Muddymoles mountain biking in the Surrey Hills and Mole Valley

It’s a steel!

Posted by Tony | January 27, 2011 | 10 comments so far

Having just bought a set of Hope Hoops with Stan’s Crest rims I realised that – doh – I needed some new rotors. No problem I thought, I’ll get some G2/G3 Avid rotors like the one’s currently on my Trek.

So as usual I checked Merlin/Wiggle/CRC and – are you sitting down – the Avid rotors are list price £49.99 each (well according the Wiggle anyway). The best price I found them at was £23 each (Merlin) or £35! (Wiggle).

Well you can get a bling Hope floating rotor for that (£30) and clearly there is much more production gone into a floating rotor. Plus you can colour co-ordinate if that’s your thing, as it is for some Moles – Andy.

This just seems to highlight how arbitary MTB part prices can be. Although to be fair to Avid, Shimano XTR centrelock rotors are the same list price. However the Avid rotors are a laser cut sheet of stainless steel much like other rotors in the £20-25 each catagory, nothing fancy.

So – being a tightwad – what to do? Well checking around further I came up trumps with Superstar. Bargaintastic as usual. Two rotors (one 185mm/one 160mm) wavy rotors for £21.49 including p&p. They are round and seem fine!

I know that Superstar deal directly with prodcution factories, sell off the net with low overheads, but this seems one of those strange pricing situations. How can a plate of laser cut stainless steel cost be so variable. It’s a steal (apologies to all – Matt’s pun).

Although to add final bizarre twist I forgot the rotor bolts and I had to pay £5.99 for two sets of 6 bolts! As much as one of the rotors.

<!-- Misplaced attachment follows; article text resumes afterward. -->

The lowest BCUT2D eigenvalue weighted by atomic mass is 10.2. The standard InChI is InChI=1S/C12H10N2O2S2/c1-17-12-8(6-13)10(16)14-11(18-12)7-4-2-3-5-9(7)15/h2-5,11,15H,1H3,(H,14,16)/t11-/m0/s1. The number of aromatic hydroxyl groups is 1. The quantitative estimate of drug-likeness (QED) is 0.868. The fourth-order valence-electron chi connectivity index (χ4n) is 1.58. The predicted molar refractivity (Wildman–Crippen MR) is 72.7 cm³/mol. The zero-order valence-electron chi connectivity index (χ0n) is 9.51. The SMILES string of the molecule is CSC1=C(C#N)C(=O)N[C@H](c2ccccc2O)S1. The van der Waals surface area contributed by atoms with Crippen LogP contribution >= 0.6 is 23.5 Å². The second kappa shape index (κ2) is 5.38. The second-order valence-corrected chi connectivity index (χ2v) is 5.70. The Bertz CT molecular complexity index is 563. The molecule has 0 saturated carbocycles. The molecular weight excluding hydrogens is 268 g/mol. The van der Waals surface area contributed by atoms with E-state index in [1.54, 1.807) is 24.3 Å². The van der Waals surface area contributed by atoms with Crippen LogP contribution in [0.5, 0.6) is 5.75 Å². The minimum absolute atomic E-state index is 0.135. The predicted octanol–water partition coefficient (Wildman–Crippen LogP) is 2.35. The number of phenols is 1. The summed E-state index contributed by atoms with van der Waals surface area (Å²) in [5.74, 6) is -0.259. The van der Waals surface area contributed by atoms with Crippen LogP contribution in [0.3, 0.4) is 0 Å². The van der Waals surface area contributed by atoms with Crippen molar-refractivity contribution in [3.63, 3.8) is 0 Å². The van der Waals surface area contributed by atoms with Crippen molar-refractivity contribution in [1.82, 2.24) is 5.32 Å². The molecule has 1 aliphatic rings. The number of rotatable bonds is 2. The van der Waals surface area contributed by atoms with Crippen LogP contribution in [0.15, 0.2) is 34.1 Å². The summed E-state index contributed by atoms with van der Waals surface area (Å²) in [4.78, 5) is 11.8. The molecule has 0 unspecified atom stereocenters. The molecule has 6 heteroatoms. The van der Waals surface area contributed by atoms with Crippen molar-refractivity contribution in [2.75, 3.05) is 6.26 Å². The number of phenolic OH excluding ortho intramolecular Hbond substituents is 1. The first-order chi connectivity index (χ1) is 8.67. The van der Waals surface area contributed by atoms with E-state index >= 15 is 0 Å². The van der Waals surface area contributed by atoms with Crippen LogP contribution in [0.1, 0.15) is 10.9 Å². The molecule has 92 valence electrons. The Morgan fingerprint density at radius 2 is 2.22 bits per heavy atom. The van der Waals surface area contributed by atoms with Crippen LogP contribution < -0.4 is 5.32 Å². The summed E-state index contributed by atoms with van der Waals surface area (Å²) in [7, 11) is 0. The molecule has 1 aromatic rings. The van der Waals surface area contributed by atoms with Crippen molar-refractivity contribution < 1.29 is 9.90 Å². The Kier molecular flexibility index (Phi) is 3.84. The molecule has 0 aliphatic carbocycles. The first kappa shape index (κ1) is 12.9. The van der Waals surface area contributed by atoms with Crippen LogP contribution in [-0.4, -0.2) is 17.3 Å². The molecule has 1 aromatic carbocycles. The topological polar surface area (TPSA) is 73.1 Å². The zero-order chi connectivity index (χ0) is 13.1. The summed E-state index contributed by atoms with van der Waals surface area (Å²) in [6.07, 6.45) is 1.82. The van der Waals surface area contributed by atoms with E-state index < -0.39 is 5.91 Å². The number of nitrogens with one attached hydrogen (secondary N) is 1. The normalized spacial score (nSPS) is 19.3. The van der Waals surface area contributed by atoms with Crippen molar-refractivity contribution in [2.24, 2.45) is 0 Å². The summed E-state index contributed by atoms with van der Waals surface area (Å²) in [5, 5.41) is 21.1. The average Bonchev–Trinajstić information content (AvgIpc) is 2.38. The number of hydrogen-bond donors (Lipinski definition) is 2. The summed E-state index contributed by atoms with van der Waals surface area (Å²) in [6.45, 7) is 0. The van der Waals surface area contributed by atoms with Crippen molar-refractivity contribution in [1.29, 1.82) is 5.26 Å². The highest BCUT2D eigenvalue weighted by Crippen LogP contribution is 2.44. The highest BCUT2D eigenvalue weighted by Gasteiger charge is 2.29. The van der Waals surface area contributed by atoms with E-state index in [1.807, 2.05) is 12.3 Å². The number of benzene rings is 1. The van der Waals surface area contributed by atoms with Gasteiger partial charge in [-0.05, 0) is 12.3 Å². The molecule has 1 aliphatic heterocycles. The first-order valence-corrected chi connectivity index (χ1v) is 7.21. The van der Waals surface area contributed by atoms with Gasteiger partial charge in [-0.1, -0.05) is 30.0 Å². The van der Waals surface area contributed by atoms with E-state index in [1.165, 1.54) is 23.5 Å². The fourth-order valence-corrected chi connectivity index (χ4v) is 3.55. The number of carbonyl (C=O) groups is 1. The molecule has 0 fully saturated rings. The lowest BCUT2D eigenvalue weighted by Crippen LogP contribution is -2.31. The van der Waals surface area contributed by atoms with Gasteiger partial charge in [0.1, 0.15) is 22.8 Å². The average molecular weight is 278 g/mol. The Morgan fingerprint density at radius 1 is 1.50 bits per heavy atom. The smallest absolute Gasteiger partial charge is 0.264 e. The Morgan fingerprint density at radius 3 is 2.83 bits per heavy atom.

EDIT The front “185mm” superstar rotor is definetly undersized on my Trek. So maybe not so much of a bargain after all. Although strangely the rear 160mm is fine. I shall be “talking” to Superstar


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  1. Dave says:

    Doh! I’ve got rotor bolts coming out of the garage having blinged a few!

  2. Tony says:

    Doh, Doh, Doh! In that case anyone want to buy some unused rotor bolts.

  3. Dazzler says:

    Surprise Surprise, we’re ripped off, not just Great Britain but all over the world. How can a push bike cost £6.500 & we can buy a car for the same price. It’s not that I can’t understand, I can very well understand, When you look into the prices & what the cost of the making the items are, you’ll be amazed. I know company’s have to make a profit, but come on don’t rip the people who love the sport off. here is an example, how can i buy a set of brake pads & discs for a ford car both sides, for the same price for two sets of XTR pads. work that one out. I’ve also found out how much the importer gets for a Giant top end MTB. it’s shameful I feel. I’m not going to say as I can’t get that person into trouble, as I’ve found out how small the cycle industry is & news goes’ around fast & can bite you in the back side.
    But it just goes to show what is going on. I’d better stop as I could keep on on on on.. I guess I’m just getting old. Oh & by the way, has anyone thought that 10 speed on a mountain bike is the wrong way forward. It won’t last as long so we’ll be buying more chain ect, ect more cost. Grumpy old man from Cape Town….